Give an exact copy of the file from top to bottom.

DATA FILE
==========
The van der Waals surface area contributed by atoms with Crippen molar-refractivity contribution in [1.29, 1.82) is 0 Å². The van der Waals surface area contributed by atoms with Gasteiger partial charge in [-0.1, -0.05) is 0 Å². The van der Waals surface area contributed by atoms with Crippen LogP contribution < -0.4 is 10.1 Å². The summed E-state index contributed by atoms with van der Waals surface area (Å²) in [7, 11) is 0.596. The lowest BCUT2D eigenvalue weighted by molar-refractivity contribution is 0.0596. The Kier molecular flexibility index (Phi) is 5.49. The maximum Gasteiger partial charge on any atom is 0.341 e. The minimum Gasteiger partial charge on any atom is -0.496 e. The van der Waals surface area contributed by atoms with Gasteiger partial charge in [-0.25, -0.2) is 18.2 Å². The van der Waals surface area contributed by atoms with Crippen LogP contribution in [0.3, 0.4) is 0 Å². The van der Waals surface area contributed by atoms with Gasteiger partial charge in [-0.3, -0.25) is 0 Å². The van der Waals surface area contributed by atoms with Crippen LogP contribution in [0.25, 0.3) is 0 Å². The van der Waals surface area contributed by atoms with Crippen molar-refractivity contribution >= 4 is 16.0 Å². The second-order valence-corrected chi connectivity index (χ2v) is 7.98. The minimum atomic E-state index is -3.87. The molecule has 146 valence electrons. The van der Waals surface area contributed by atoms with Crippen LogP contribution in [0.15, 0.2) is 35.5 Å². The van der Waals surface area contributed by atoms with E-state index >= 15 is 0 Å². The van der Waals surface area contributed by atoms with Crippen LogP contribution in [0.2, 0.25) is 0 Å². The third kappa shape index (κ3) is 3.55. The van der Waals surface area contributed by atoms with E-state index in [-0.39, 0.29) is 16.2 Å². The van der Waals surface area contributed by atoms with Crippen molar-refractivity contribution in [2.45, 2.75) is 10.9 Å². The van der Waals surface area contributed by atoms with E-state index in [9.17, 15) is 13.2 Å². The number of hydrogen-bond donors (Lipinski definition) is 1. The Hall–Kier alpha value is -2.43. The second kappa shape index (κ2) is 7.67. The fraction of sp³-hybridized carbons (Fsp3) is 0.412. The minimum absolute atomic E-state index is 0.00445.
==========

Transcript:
The van der Waals surface area contributed by atoms with Crippen molar-refractivity contribution in [1.29, 1.82) is 0 Å². The van der Waals surface area contributed by atoms with Gasteiger partial charge in [-0.1, -0.05) is 0 Å². The van der Waals surface area contributed by atoms with Crippen LogP contribution < -0.4 is 10.1 Å². The summed E-state index contributed by atoms with van der Waals surface area (Å²) in [7, 11) is 0.596. The lowest BCUT2D eigenvalue weighted by molar-refractivity contribution is 0.0596. The Kier molecular flexibility index (Phi) is 5.49. The maximum Gasteiger partial charge on any atom is 0.341 e. The minimum Gasteiger partial charge on any atom is -0.496 e. The van der Waals surface area contributed by atoms with Gasteiger partial charge in [-0.25, -0.2) is 18.2 Å². The van der Waals surface area contributed by atoms with Crippen LogP contribution in [0.3, 0.4) is 0 Å². The van der Waals surface area contributed by atoms with Gasteiger partial charge in [-0.3, -0.25) is 0 Å². The van der Waals surface area contributed by atoms with Crippen LogP contribution in [0.25, 0.3) is 0 Å². The van der Waals surface area contributed by atoms with Crippen molar-refractivity contribution >= 4 is 16.0 Å². The second-order valence-corrected chi connectivity index (χ2v) is 7.98. The minimum atomic E-state index is -3.87. The molecule has 146 valence electrons. The van der Waals surface area contributed by atoms with Crippen LogP contribution in [0.15, 0.2) is 35.5 Å². The van der Waals surface area contributed by atoms with E-state index >= 15 is 0 Å². The van der Waals surface area contributed by atoms with Crippen LogP contribution in [0.2, 0.25) is 0 Å². The third kappa shape index (κ3) is 3.55. The van der Waals surface area contributed by atoms with E-state index in [-0.39, 0.29) is 16.2 Å². The van der Waals surface area contributed by atoms with Crippen molar-refractivity contribution in [2.45, 2.75) is 10.9 Å². The van der Waals surface area contributed by atoms with E-state index in [9.17, 15) is 13.2 Å². The number of hydrogen-bond donors (Lipinski definition) is 1. The Hall–Kier alpha value is -2.43. The second kappa shape index (κ2) is 7.67. The fraction of sp³-hybridized carbons (Fsp3) is 0.412. The minimum absolute atomic E-state index is 0.00445.